Regarding the discrete function numbers, I suspect "Power ON is 0xAE // 51" actually should have been written 0xAE//0x51, because 0xAE and 0x51 are binary complements.  Perhaps the function number is 81 decimal, but all of this is just a guess.

It would really help to have one learned signal.

 
OP | Post 4 made on Thursday November 6, 2014 at 10:38
Audible Solutions
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Will try but this is a consultant job and the display has not arrived. Will see what we can do with respect to getting some of the codes learned.

Thank you for the help
"This is a Christian Country,Charlie,founded on Christian values...when you can't put a nativiy scene in front fire house at Christmas time in Nacogdoches Township, something's gone terribly wrong"
Post 5 made on Monday November 17, 2014 at 17:49
goldilox27
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I have a similar situation. I needed discreet IR codes for a Sharp PN-L702 monitor. The manufacturer's rep sent me a document that says it follows the '48 bit code standard of the Association for Electric Home Appliances'. For 'power on' it would be 0x555AF468808A where the only thing that changes for the different functions is the last 4 bytes (808A). How do I change these 48 bit commands into the modulated Pronto hex format that my AMX IR edit program can understand?
Post 6 made on Monday November 17, 2014 at 22:04
SysIntegration
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On November 17, 2014 at 17:49, goldilox27 said...
I have a similar situation. I needed discreet IR codes for a Sharp PN-L702 monitor. The manufacturer's rep sent me a document that says it follows the '48 bit code standard of the Association for Electric Home Appliances'. For 'power on' it would be 0x555AF468808A where the only thing that changes for the different functions is the last 4 bytes (808A). How do I change these 48 bit commands into the modulated Pronto hex format that my AMX IR edit program can understand?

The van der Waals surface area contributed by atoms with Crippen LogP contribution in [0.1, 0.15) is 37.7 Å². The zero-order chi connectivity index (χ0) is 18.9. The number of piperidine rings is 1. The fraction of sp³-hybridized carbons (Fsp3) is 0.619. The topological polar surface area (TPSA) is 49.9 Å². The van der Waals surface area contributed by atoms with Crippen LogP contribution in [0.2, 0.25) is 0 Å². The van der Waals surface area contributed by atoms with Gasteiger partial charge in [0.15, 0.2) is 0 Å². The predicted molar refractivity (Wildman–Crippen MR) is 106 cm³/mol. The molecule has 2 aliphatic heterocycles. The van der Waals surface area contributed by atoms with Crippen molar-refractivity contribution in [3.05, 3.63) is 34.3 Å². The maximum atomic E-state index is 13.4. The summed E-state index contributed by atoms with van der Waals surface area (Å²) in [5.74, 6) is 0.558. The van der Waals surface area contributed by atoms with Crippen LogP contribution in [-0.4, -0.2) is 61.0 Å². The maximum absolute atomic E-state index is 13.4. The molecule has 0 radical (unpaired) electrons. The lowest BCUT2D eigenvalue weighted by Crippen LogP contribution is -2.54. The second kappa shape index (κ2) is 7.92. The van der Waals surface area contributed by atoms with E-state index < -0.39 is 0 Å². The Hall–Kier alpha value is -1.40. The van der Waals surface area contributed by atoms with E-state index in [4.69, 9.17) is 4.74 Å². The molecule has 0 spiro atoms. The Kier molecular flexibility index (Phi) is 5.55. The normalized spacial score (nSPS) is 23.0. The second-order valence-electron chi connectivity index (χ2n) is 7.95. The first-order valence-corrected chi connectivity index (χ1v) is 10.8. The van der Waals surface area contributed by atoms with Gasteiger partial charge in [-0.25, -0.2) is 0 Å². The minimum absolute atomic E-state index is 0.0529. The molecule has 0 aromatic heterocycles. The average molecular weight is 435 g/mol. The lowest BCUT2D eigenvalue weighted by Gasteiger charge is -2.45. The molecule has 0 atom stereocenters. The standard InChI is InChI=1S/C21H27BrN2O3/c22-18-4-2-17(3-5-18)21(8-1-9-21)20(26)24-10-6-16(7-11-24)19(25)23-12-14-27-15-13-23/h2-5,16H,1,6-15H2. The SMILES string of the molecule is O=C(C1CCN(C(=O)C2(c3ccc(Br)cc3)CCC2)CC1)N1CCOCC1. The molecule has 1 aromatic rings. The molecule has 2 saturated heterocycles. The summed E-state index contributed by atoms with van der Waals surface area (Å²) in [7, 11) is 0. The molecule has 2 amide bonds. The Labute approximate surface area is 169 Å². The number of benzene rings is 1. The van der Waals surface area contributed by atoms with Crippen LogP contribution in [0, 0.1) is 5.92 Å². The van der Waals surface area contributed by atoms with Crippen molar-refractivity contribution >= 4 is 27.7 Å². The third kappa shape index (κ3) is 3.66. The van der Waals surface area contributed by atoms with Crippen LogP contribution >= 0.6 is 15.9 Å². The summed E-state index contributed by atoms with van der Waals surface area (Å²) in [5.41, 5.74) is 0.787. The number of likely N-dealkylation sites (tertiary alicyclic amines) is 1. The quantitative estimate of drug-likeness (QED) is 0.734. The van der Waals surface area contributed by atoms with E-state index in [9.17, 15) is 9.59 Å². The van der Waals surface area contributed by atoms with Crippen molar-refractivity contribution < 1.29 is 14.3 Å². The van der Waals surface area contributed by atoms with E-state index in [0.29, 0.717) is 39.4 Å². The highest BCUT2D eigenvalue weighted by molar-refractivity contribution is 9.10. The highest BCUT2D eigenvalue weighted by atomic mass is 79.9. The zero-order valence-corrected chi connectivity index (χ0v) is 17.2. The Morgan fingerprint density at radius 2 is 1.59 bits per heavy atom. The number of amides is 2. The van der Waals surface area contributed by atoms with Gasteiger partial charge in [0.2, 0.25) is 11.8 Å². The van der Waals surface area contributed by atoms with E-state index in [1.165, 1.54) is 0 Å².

Already posted =)

[Link: remotecentral.com]

We can figure out the logistics later.
0101001101111001011100110100100101101110011101000110010101100111011100100110000101110100011010010110111101101110
Post 7 made on Monday November 17, 2014 at 23:08
3FG
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On the off chance that you may want to know more about these signals: The Association for Electric Home Appliances is a Japanese organization called Kaseikyo in Japan.  They have defined an IR protocol (termed Kaseikyo, generally) which is sometimes used by Panasonic, Denon, Fujitsu, Mitsubishi, Teac, Sharp, etc.  This particular version of the Kaseikyo protocol is also known as SharpDVD (because it was first seen in Sharp DVD players)

Each byte in 0x555AF468808A should be read with the bits reversed.  The basic structure is:

55    01010101 -> 10101010 = 0xAA = 170 Sharp OEM designator
5A    01011010 -> 10100101 = 0x5A =   90 Sharp OEM designator
F       Always 0xF in SharpDVD
4       0100 -> 0010 = 0x2  = 2     Device number
68     01101000 -> 00010110 = 0x16 = 22    Subdevice number
80     10000000 -> 00000001 = 0x1 = 1      Function number
8       Always 0x8 in SharpDVD
A       Check sum  (XOR of previous 5 nibbles).
So you can generate the Pronto Hex with e.g. IrScutinizer by selecting SharpDVD, and entering 2 in the D box, 22 (or0x16) in the S box, and 1 in the F box.  Other functions can be generated by reversing the bits in the second to last byte, and entering the result into the F box.
Post 8 made on Tuesday November 18, 2014 at 11:28
goldilox27
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Holy smokes! backwards bytes; that makes sense. I guess it probably has something to do with LSB/MSB. Thank you for taking the time to break it down, piece by piece. You are the man!
Post 9 made on Tuesday November 18, 2014 at 11:29
goldilox27
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Thank you! I don't know why I didn't find it the first time I searched.